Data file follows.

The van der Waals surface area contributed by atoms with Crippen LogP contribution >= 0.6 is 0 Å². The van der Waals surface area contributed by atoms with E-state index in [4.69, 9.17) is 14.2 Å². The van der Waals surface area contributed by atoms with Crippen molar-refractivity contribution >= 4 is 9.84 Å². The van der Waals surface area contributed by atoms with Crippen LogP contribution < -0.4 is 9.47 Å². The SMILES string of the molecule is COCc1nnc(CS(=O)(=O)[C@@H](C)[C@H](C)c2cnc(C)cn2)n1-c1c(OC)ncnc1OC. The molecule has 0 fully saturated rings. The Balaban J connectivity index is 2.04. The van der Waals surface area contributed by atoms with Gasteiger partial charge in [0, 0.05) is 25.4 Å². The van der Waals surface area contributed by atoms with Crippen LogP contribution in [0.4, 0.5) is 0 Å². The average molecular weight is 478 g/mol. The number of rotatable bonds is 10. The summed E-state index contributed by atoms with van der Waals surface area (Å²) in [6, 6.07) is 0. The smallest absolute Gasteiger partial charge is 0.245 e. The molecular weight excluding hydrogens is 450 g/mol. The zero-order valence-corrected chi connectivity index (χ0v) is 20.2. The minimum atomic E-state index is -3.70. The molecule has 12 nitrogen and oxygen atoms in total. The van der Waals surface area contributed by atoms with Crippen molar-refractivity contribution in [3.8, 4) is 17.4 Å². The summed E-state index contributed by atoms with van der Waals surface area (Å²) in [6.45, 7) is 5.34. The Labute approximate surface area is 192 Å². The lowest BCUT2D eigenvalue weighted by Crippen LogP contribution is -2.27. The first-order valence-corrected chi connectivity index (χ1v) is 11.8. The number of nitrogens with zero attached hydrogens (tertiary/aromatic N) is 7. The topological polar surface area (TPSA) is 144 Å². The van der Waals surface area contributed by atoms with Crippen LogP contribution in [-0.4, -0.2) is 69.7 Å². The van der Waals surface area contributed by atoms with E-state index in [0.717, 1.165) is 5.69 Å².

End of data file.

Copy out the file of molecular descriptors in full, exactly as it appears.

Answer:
The van der Waals surface area contributed by atoms with Crippen LogP contribution >= 0.6 is 0 Å². The van der Waals surface area contributed by atoms with E-state index in [4.69, 9.17) is 14.2 Å². The van der Waals surface area contributed by atoms with Crippen molar-refractivity contribution >= 4 is 9.84 Å². The van der Waals surface area contributed by atoms with Crippen LogP contribution < -0.4 is 9.47 Å². The SMILES string of the molecule is COCc1nnc(CS(=O)(=O)[C@@H](C)[C@H](C)c2cnc(C)cn2)n1-c1c(OC)ncnc1OC. The molecule has 0 fully saturated rings. The Balaban J connectivity index is 2.04. The van der Waals surface area contributed by atoms with Gasteiger partial charge in [0, 0.05) is 25.4 Å². The van der Waals surface area contributed by atoms with Crippen LogP contribution in [0.4, 0.5) is 0 Å². The average molecular weight is 478 g/mol. The number of rotatable bonds is 10. The summed E-state index contributed by atoms with van der Waals surface area (Å²) in [6, 6.07) is 0. The smallest absolute Gasteiger partial charge is 0.245 e. The molecular weight excluding hydrogens is 450 g/mol. The zero-order valence-corrected chi connectivity index (χ0v) is 20.2. The minimum atomic E-state index is -3.70. The molecule has 12 nitrogen and oxygen atoms in total. The van der Waals surface area contributed by atoms with Crippen molar-refractivity contribution in [3.8, 4) is 17.4 Å². The summed E-state index contributed by atoms with van der Waals surface area (Å²) in [6.45, 7) is 5.34. The Labute approximate surface area is 192 Å². The lowest BCUT2D eigenvalue weighted by Crippen LogP contribution is -2.27. The first-order valence-corrected chi connectivity index (χ1v) is 11.8. The number of nitrogens with zero attached hydrogens (tertiary/aromatic N) is 7. The topological polar surface area (TPSA) is 144 Å². The van der Waals surface area contributed by atoms with Crippen LogP contribution in [-0.4, -0.2) is 69.7 Å². The van der Waals surface area contributed by atoms with E-state index in [0.717, 1.165) is 5.69 Å².